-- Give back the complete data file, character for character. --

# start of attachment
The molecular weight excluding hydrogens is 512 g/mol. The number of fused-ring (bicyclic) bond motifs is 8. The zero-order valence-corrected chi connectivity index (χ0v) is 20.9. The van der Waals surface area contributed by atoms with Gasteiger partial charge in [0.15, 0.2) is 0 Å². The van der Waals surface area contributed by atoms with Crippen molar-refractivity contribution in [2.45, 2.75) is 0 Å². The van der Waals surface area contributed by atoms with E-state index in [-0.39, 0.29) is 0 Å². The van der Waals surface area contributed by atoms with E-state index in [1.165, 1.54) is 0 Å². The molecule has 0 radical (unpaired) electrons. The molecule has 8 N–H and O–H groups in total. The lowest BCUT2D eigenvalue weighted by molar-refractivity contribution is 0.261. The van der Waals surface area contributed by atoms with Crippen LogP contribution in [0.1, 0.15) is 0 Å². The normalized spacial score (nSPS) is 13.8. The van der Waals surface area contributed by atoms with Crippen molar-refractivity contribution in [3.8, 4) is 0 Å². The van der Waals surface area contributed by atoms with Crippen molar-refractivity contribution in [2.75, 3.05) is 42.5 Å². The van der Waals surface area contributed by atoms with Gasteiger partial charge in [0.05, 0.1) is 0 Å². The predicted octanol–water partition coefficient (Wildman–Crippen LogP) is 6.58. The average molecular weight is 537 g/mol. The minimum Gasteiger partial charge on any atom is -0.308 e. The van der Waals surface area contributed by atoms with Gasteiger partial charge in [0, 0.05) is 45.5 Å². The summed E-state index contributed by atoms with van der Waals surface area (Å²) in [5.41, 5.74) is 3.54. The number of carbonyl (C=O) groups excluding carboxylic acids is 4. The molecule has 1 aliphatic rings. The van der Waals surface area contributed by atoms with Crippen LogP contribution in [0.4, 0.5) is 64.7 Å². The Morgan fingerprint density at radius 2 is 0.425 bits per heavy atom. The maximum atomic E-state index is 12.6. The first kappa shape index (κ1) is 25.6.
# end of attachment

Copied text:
The molecular weight excluding hydrogens is 512 g/mol. The number of fused-ring (bicyclic) bond motifs is 8. The zero-order valence-corrected chi connectivity index (χ0v) is 20.9. The van der Waals surface area contributed by atoms with Gasteiger partial charge in [0.15, 0.2) is 0 Å². The van der Waals surface area contributed by atoms with Crippen molar-refractivity contribution in [2.45, 2.75) is 0 Å². The van der Waals surface area contributed by atoms with E-state index in [-0.39, 0.29) is 0 Å². The van der Waals surface area contributed by atoms with E-state index in [1.165, 1.54) is 0 Å². The molecule has 0 radical (unpaired) electrons. The molecule has 8 N–H and O–H groups in total. The lowest BCUT2D eigenvalue weighted by molar-refractivity contribution is 0.261. The van der Waals surface area contributed by atoms with Crippen LogP contribution in [0.1, 0.15) is 0 Å². The normalized spacial score (nSPS) is 13.8. The van der Waals surface area contributed by atoms with Crippen molar-refractivity contribution in [3.8, 4) is 0 Å². The van der Waals surface area contributed by atoms with Crippen molar-refractivity contribution in [2.75, 3.05) is 42.5 Å². The van der Waals surface area contributed by atoms with Gasteiger partial charge in [0.05, 0.1) is 0 Å². The predicted octanol–water partition coefficient (Wildman–Crippen LogP) is 6.58. The average molecular weight is 537 g/mol. The minimum Gasteiger partial charge on any atom is -0.308 e. The van der Waals surface area contributed by atoms with Gasteiger partial charge in [0, 0.05) is 45.5 Å². The summed E-state index contributed by atoms with van der Waals surface area (Å²) in [5.41, 5.74) is 3.54. The number of carbonyl (C=O) groups excluding carboxylic acids is 4. The molecule has 1 aliphatic rings. The van der Waals surface area contributed by atoms with Crippen LogP contribution in [0.4, 0.5) is 64.7 Å². The Morgan fingerprint density at radius 2 is 0.425 bits per heavy atom. The maximum atomic E-state index is 12.6. The first kappa shape index (κ1) is 25.6.